A study of Chinese college English teachers in China - their beliefs and conceptual change.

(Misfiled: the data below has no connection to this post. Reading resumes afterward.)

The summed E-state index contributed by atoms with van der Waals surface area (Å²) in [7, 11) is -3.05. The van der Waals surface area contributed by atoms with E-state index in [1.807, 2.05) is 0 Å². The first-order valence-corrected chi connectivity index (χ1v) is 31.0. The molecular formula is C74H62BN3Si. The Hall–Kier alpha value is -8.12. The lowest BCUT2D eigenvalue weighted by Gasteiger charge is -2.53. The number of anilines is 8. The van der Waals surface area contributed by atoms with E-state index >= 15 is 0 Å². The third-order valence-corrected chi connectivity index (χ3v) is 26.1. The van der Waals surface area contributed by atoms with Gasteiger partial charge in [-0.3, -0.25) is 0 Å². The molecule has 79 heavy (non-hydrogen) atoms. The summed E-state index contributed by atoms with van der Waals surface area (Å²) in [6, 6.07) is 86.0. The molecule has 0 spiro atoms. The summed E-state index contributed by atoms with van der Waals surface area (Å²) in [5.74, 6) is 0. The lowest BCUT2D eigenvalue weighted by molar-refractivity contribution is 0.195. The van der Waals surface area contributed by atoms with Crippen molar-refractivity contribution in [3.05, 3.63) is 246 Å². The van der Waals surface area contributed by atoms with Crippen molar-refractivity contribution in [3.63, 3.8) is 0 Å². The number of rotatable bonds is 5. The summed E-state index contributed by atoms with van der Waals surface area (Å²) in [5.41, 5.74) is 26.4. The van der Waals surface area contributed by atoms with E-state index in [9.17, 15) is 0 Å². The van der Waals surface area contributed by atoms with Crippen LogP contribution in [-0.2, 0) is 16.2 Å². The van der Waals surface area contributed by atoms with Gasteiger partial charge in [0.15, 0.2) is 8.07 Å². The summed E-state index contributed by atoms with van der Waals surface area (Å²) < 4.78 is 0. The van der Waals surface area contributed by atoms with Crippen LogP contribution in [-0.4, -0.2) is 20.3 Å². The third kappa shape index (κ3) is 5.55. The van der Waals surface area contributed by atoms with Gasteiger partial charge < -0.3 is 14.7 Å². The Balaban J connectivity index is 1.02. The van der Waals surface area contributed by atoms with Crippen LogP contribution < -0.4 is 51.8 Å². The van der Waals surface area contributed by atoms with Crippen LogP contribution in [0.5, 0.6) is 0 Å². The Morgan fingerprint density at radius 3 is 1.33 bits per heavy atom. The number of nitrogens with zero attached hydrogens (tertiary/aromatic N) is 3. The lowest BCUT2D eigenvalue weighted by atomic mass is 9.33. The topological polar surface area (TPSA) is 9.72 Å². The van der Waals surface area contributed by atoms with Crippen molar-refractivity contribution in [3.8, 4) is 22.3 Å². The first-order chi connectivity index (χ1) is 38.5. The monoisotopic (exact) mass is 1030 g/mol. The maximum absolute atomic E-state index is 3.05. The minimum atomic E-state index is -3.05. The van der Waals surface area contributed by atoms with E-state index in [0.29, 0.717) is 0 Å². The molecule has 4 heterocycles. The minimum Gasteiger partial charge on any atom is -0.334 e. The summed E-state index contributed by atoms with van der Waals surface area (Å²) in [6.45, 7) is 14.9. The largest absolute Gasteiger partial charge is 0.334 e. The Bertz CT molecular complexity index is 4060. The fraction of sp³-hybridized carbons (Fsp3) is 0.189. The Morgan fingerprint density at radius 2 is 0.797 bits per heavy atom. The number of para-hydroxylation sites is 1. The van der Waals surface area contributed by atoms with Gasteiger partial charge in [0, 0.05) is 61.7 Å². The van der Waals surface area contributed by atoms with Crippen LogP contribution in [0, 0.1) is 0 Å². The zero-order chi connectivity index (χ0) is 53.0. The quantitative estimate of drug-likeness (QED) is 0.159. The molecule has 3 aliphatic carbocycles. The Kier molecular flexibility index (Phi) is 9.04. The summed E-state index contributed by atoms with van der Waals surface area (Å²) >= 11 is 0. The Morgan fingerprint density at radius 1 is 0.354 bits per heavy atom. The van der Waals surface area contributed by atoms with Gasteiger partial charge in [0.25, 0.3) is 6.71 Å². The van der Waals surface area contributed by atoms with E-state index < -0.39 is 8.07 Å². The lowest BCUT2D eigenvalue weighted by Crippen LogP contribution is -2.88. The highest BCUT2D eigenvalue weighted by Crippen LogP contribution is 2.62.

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This research explored Chinese college English teachers’ beliefs and conceptual change in relation to the government-mandated shift from the traditional grammar-based approaches to language teaching to communicative language teaching (CLT). This study employed an ethnographic approach and was conducted at a university in China. Six Chinese college English teachers agreed to participate in a three-month study during which their classroom teaching was observed and they were interviewed about their teaching experiences, understanding of the new teaching methods, and interpretations of the curriculum change. Three patterns of conceptual change were found in their beliefs about language teaching and learning: (a) change in teaching methods but no significant change in conceptions and beliefs, (b) change in both teaching methods and conceptions accompanied by painful conceptual conflict, and (c) change in both teaching methods and beliefs and an acquisition of broader curriculum perspectives. The stories and experiences of the participants indicate the complex, non-linear nature of conceptual development in their beliefs about language teaching. They struggled to expand their conceptual space by dwelling in the Zone of Between—between Chinese and Western educational traditions, between social, cognitive, and psychological processes of conceptual growth, between teaching and educating, and between curriculum-as-plan and curriculum-in-use. This study is expected to have suggestions for ongoing college English teaching in China, provide insight for the research of teachers’ beliefs related to curriculum development in other cultural contexts, and inform language teacher education and development programs.